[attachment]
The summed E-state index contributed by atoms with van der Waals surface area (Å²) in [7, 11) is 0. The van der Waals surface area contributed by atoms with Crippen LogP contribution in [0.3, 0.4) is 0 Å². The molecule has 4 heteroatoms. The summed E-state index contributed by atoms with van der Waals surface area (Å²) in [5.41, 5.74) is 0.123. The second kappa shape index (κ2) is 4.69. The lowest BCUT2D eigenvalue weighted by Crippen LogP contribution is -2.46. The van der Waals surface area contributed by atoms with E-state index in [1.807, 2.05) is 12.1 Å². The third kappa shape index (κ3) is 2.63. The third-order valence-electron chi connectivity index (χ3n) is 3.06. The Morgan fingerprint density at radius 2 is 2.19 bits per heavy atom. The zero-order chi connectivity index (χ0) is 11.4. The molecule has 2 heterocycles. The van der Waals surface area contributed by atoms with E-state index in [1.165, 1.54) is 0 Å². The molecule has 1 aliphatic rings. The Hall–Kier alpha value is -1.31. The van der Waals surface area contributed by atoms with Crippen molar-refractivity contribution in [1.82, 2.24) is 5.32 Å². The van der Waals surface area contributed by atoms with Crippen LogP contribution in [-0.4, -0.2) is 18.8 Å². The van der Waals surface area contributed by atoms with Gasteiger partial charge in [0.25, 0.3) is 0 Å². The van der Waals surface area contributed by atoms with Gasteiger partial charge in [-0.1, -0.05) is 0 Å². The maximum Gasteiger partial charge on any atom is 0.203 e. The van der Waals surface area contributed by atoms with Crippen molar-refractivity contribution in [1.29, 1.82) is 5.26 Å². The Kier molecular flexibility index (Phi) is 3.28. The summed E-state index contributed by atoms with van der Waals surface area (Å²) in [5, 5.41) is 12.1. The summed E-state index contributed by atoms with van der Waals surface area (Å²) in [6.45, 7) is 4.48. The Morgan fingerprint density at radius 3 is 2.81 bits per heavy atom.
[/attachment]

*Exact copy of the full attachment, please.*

The summed E-state index contributed by atoms with van der Waals surface area (Å²) in [7, 11) is 0. The van der Waals surface area contributed by atoms with Crippen LogP contribution in [0.3, 0.4) is 0 Å². The molecule has 4 heteroatoms. The summed E-state index contributed by atoms with van der Waals surface area (Å²) in [5.41, 5.74) is 0.123. The second kappa shape index (κ2) is 4.69. The lowest BCUT2D eigenvalue weighted by Crippen LogP contribution is -2.46. The van der Waals surface area contributed by atoms with E-state index in [1.807, 2.05) is 12.1 Å². The third kappa shape index (κ3) is 2.63. The third-order valence-electron chi connectivity index (χ3n) is 3.06. The Morgan fingerprint density at radius 2 is 2.19 bits per heavy atom. The zero-order chi connectivity index (χ0) is 11.4. The molecule has 2 heterocycles. The van der Waals surface area contributed by atoms with E-state index in [1.165, 1.54) is 0 Å². The molecule has 1 aliphatic rings. The Hall–Kier alpha value is -1.31. The van der Waals surface area contributed by atoms with Crippen molar-refractivity contribution in [1.82, 2.24) is 5.32 Å². The van der Waals surface area contributed by atoms with Crippen LogP contribution in [-0.4, -0.2) is 18.8 Å². The van der Waals surface area contributed by atoms with Gasteiger partial charge in [0.25, 0.3) is 0 Å². The van der Waals surface area contributed by atoms with Gasteiger partial charge in [-0.1, -0.05) is 0 Å². The maximum Gasteiger partial charge on any atom is 0.203 e. The van der Waals surface area contributed by atoms with Crippen molar-refractivity contribution in [1.29, 1.82) is 5.26 Å². The Kier molecular flexibility index (Phi) is 3.28. The summed E-state index contributed by atoms with van der Waals surface area (Å²) in [5, 5.41) is 12.1. The summed E-state index contributed by atoms with van der Waals surface area (Å²) in [6.45, 7) is 4.48. The Morgan fingerprint density at radius 3 is 2.81 bits per heavy atom.